Finding a former employee failed to “put up” sufficient facts to support the nexus between his termination and whistleblower activity protected by the Sarbanes-Oxley Act (SOX), the federal appeals court in Philadelphia, in effect, has told him to “shut up,” affirming summary judgment unanimously in favor of the employer. Wiest et al. v. Tyco Electronics Corp., No. 15-2034 (3d Cir. Feb. 2, 2016). Moreover, the Court clarified that a “contributing factor” to a SOX retaliatory firing must affect the outcome of the adverse employment decision.

Background

Jeffrey Wiest, a former accountant for Tyco Electronics Corp., was fired for sexual harassment and inappropriate sexual relations with several female subordinates. Wiest then filed a complaint alleging his former employer, in violation of SOX, had terminated his employment after he raised concerns to his supervisors about certain corporate expenditures.

The District Court granted summary judgment to the employer.

SOX Summary Judgment

To withstand summary judgment under SOX, the plaintiff must identify evidence in the record from which a jury could deduce or infer the following:

  1. he “engaged in a protected activity”;
  2. the employer “knew or suspected that he engaged in the protected activity”;
  3. he “suffered an adverse action”; and
  4. “the protected activity was a contributing factor in the adverse action alleged in the complaint.”

If the plaintiff satisfies his burden to identify evidence to support all four elements, the burden will shift to the employer to demonstrate “by clear and convincing evidence that it would have taken the same adverse action in the absence of any protected activity.”

Nexus

In the latest skirmish in a series of legal battles between Jeffrey Wiest and Tyco Electronics Corp., a Third Circuit panel unanimously backed the employer, holding that Wiest, in fact, was discharged for sexual harassment, not for whistleblowing activity protected under SOX.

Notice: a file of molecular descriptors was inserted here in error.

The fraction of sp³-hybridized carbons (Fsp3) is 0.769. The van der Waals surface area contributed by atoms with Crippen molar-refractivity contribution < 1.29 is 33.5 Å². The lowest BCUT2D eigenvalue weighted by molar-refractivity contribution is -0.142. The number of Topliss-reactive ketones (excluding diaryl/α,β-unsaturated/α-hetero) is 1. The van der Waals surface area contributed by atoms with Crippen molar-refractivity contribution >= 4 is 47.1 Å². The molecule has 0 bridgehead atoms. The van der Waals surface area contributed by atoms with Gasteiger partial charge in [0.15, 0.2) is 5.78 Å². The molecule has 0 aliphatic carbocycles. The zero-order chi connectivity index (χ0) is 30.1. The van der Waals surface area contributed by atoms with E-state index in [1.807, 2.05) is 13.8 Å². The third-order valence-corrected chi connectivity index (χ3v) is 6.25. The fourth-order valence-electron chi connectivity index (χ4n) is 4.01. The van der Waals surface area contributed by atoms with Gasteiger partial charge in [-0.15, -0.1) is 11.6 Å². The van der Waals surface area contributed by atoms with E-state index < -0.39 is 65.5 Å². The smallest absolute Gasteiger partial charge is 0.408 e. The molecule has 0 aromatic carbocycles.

The panel held that Wiest failed to offer facts sufficient to provide the necessary connection between his protected activity and his firing. It emphasized that Tyco’s thorough and fully documented investigation surrounding the allegations of Wiest’s sexual misbehavior demonstrated it would have taken the same steps toward termination despite Wiest’s voicing concerns over improper corporate expenses.

Contributing Factor

Significantly, the Third Circuit, looking to its sister circuits, clarified the meaning of a “contributing factor” to a retaliatory firing under the Sarbanes-Oxley Act. It found that a contributing factor is “any factor, which alone or in combination with other factors, tends to affect in any way the outcome of the decision.”

Accordingly, the panel quickly found that Wiest did not meet his burden. In fact, the Court cited with approval Tyco’s evidence that Wiest’s involvement with the corporate expense issues was limited and was not temporally related to the termination decision, and that Wiest received favorable treatment in the form of positive accolades for his loyal 30-year tenure with Tyco following his protected activities.

Motion to Dismiss or for Summary Judgment

The Court also distinguished between a motion to dismiss, in which the court accepts the allegations in a plaintiff’s complaint as true, and a motion for summary judgment under Rule 56 of the Federal Rules of Civil Procedure, which the court said is “essentially ‘put up or shut up’ time for the non-moving party, who must rebut the motion with facts in the record.”

The panel affirmed the lower court’s holding that Wiest failed to “put up” the necessary facts for a reasonable jury to find the allegations in his complaint to be true. Thus, it found Tyco did not violate the Sarbanes-Oxley Act when it took the adverse action against Wiest by discharging him without warning or probation.

Constructive Discharge

Wiest also raised a constructive discharge claim, stating that his colleagues were “less communicative” with him after his protected actions. The panel, however, rejected this claim as well, ruling the conduct of coworkers being less communicative “is insufficient to constitute a constructive discharge.”